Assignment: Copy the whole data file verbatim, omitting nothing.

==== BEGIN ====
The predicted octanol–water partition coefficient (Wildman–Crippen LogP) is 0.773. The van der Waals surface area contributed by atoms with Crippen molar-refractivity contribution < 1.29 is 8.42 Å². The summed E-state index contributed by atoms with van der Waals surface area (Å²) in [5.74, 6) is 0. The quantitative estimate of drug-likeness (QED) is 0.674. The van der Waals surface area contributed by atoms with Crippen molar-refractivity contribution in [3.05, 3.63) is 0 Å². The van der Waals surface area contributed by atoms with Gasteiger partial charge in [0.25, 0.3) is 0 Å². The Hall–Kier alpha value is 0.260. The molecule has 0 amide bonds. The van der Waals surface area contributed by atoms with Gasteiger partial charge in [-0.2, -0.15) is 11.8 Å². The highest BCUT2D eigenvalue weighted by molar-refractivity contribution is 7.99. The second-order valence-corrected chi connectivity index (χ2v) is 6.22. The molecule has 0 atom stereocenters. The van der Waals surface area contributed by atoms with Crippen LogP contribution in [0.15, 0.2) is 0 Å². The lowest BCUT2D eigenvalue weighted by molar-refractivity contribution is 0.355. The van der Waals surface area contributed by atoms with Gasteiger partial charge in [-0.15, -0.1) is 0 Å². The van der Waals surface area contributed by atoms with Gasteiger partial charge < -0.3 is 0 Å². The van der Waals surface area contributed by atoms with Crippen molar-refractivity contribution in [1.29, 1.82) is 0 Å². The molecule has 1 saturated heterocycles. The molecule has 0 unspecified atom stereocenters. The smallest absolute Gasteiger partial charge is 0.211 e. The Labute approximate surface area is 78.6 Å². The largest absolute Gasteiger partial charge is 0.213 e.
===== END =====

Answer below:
The predicted octanol–water partition coefficient (Wildman–Crippen LogP) is 0.773. The van der Waals surface area contributed by atoms with Crippen molar-refractivity contribution < 1.29 is 8.42 Å². The summed E-state index contributed by atoms with van der Waals surface area (Å²) in [5.74, 6) is 0. The quantitative estimate of drug-likeness (QED) is 0.674. The van der Waals surface area contributed by atoms with Crippen molar-refractivity contribution in [3.05, 3.63) is 0 Å². The van der Waals surface area contributed by atoms with Gasteiger partial charge in [0.25, 0.3) is 0 Å². The Hall–Kier alpha value is 0.260. The molecule has 0 amide bonds. The van der Waals surface area contributed by atoms with Gasteiger partial charge in [-0.2, -0.15) is 11.8 Å². The highest BCUT2D eigenvalue weighted by molar-refractivity contribution is 7.99. The second-order valence-corrected chi connectivity index (χ2v) is 6.22. The molecule has 0 atom stereocenters. The van der Waals surface area contributed by atoms with Crippen LogP contribution in [0.15, 0.2) is 0 Å². The lowest BCUT2D eigenvalue weighted by molar-refractivity contribution is 0.355. The van der Waals surface area contributed by atoms with Gasteiger partial charge in [-0.15, -0.1) is 0 Å². The van der Waals surface area contributed by atoms with Gasteiger partial charge < -0.3 is 0 Å². The van der Waals surface area contributed by atoms with Crippen molar-refractivity contribution in [1.29, 1.82) is 0 Å². The molecule has 1 saturated heterocycles. The molecule has 0 unspecified atom stereocenters. The smallest absolute Gasteiger partial charge is 0.211 e. The Labute approximate surface area is 78.6 Å². The largest absolute Gasteiger partial charge is 0.213 e.